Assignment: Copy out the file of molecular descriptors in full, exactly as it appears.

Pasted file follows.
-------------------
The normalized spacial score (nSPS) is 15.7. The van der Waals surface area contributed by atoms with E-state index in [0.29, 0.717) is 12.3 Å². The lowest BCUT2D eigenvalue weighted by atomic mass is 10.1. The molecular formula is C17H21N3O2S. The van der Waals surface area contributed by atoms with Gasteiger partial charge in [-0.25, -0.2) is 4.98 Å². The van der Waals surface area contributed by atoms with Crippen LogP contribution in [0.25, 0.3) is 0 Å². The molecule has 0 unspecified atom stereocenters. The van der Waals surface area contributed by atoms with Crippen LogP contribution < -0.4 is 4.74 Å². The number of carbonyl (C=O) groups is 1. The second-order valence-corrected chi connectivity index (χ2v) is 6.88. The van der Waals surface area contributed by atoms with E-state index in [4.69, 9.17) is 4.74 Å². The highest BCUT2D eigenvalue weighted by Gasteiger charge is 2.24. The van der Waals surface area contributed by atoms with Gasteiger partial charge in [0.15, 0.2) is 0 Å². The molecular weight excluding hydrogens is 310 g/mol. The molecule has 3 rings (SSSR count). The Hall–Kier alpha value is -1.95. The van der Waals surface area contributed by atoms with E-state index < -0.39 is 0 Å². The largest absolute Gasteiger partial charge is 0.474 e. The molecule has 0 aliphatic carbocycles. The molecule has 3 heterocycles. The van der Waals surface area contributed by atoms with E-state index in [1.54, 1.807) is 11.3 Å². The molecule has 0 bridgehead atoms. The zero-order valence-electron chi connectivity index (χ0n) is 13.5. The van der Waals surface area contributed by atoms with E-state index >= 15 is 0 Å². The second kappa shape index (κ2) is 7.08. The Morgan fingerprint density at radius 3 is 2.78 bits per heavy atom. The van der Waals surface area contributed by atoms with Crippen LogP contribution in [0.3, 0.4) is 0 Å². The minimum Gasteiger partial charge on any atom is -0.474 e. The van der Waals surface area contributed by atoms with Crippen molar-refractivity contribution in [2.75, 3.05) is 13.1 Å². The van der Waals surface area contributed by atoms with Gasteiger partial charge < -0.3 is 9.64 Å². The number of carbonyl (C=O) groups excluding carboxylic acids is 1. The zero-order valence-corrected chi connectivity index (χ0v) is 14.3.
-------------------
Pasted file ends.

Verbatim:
The normalized spacial score (nSPS) is 15.7. The van der Waals surface area contributed by atoms with E-state index in [0.29, 0.717) is 12.3 Å². The lowest BCUT2D eigenvalue weighted by atomic mass is 10.1. The molecular formula is C17H21N3O2S. The van der Waals surface area contributed by atoms with Gasteiger partial charge in [-0.25, -0.2) is 4.98 Å². The van der Waals surface area contributed by atoms with Crippen LogP contribution in [0.25, 0.3) is 0 Å². The molecule has 0 unspecified atom stereocenters. The van der Waals surface area contributed by atoms with Crippen LogP contribution < -0.4 is 4.74 Å². The number of carbonyl (C=O) groups is 1. The second-order valence-corrected chi connectivity index (χ2v) is 6.88. The van der Waals surface area contributed by atoms with E-state index in [4.69, 9.17) is 4.74 Å². The highest BCUT2D eigenvalue weighted by Gasteiger charge is 2.24. The van der Waals surface area contributed by atoms with Gasteiger partial charge in [0.15, 0.2) is 0 Å². The molecular weight excluding hydrogens is 310 g/mol. The molecule has 3 rings (SSSR count). The Hall–Kier alpha value is -1.95. The van der Waals surface area contributed by atoms with E-state index < -0.39 is 0 Å². The largest absolute Gasteiger partial charge is 0.474 e. The molecule has 0 aliphatic carbocycles. The molecule has 3 heterocycles. The van der Waals surface area contributed by atoms with E-state index in [1.54, 1.807) is 11.3 Å². The molecule has 0 bridgehead atoms. The zero-order valence-electron chi connectivity index (χ0n) is 13.5. The van der Waals surface area contributed by atoms with E-state index >= 15 is 0 Å². The second kappa shape index (κ2) is 7.08. The Morgan fingerprint density at radius 3 is 2.78 bits per heavy atom. The van der Waals surface area contributed by atoms with Crippen LogP contribution in [0.3, 0.4) is 0 Å². The minimum Gasteiger partial charge on any atom is -0.474 e. The van der Waals surface area contributed by atoms with Crippen molar-refractivity contribution in [2.75, 3.05) is 13.1 Å². The van der Waals surface area contributed by atoms with Gasteiger partial charge < -0.3 is 9.64 Å². The number of carbonyl (C=O) groups excluding carboxylic acids is 1. The zero-order valence-corrected chi connectivity index (χ0v) is 14.3.